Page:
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How Yoga Retreats Cultivate Contentment

How Yoga Retreats Cultivate Contentment

“The result of contentment is total happiness. The happiness we get from acquiring possessions is only temporary. We need to find new ones and acquire them to sustain this sort of happiness. There is no end to it. But true contentment, leading to total happiness and bliss, is in a class by itself.” – T.K.V. Desikachar

Yoga Sutra II.42, Santosha is interpreted as the greatest happiness, the underlying joy that cannot be eradicated despite life's challenges. Cultivating gratitude for life, as it is exactly in this moment, is a true path to finding contentment. We cannot control the curveballs that life throws our way––we can only control our reaction to them. Stepping away for a few days to several weeks is an effective way to remind yourself that you can be happy anywhere.

Yoga retreats are an opportunity to literally turn off the buzz of Smart phones, television, computers, traffic and the rest of those modern conveniences that over-stimulate us and keep us stuck in “fight or flight” mode. The profound relaxation and joy established while disconnected from “real life” helps us tune in to how we’re feeling and appreciate the present moment.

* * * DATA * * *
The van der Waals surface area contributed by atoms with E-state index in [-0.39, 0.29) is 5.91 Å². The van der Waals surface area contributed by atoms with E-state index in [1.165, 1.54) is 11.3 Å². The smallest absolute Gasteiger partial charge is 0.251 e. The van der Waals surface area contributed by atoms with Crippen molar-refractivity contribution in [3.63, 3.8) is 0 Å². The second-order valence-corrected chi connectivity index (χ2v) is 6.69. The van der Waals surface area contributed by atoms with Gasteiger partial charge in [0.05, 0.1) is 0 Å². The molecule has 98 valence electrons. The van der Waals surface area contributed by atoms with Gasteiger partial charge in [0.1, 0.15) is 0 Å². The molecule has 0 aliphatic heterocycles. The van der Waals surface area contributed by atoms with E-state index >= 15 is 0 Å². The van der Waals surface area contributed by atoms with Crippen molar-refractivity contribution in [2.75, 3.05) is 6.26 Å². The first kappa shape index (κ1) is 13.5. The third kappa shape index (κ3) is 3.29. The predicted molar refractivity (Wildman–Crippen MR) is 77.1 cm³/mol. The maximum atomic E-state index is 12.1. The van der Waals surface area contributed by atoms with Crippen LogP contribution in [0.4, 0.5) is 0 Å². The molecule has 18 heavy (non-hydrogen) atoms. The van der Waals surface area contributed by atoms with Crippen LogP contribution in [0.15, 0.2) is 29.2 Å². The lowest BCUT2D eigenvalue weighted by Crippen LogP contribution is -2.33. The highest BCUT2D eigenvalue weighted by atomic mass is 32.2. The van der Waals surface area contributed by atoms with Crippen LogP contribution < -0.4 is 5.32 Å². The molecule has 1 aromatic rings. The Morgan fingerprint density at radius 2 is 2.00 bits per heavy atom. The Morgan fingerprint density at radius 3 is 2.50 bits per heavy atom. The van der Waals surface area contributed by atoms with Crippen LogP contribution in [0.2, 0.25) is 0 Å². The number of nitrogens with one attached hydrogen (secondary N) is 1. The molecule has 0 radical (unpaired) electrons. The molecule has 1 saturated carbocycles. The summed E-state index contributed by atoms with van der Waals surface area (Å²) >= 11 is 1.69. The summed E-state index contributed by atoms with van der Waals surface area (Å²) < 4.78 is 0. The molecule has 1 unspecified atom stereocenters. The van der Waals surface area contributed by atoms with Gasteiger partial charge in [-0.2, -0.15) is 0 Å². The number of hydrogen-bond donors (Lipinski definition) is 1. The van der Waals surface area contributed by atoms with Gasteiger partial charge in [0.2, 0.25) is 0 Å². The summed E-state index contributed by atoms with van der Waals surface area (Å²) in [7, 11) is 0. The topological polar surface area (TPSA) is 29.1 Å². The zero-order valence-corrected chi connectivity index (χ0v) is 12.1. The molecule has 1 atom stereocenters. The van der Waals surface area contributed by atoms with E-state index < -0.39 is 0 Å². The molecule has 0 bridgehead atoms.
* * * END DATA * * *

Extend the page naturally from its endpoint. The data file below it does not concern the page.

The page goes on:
When you arrive to your retreat, external noise is silenced, and profound peace is accessible. Unlike when you’re home focused on all life’s daily responsibilities, you can get quiet enough to hear your thoughts, experience your feelings, savor delicious food (prepared by someone else), and lose yourself in new surroundings. A great retreat is one where you have the freedom to listen to your inner voice. Do you feel like going for a hike or an arranged outing? Would you prefer to nap or read in a cozy nook? When you slow down, you can remind yourself what brings you joy and choose to be as active as feels good or mellow as you want.

In a retreat setting, finding true contentment and gratitude for the present moment is as natural as breathing. A week away practicing yoga offers a gentle reminder of how blessed you are. By creating an active practice of gratitude, rather than a reactive attitude to external events, you can find an enjoyment for what each day provides.

Of course it’s easy to feel gratitude in a setting like Scotland or Thailand or France. But, if we take the time to establish a santosha perspective, we can learn to be content the other 51 weeks of the year.

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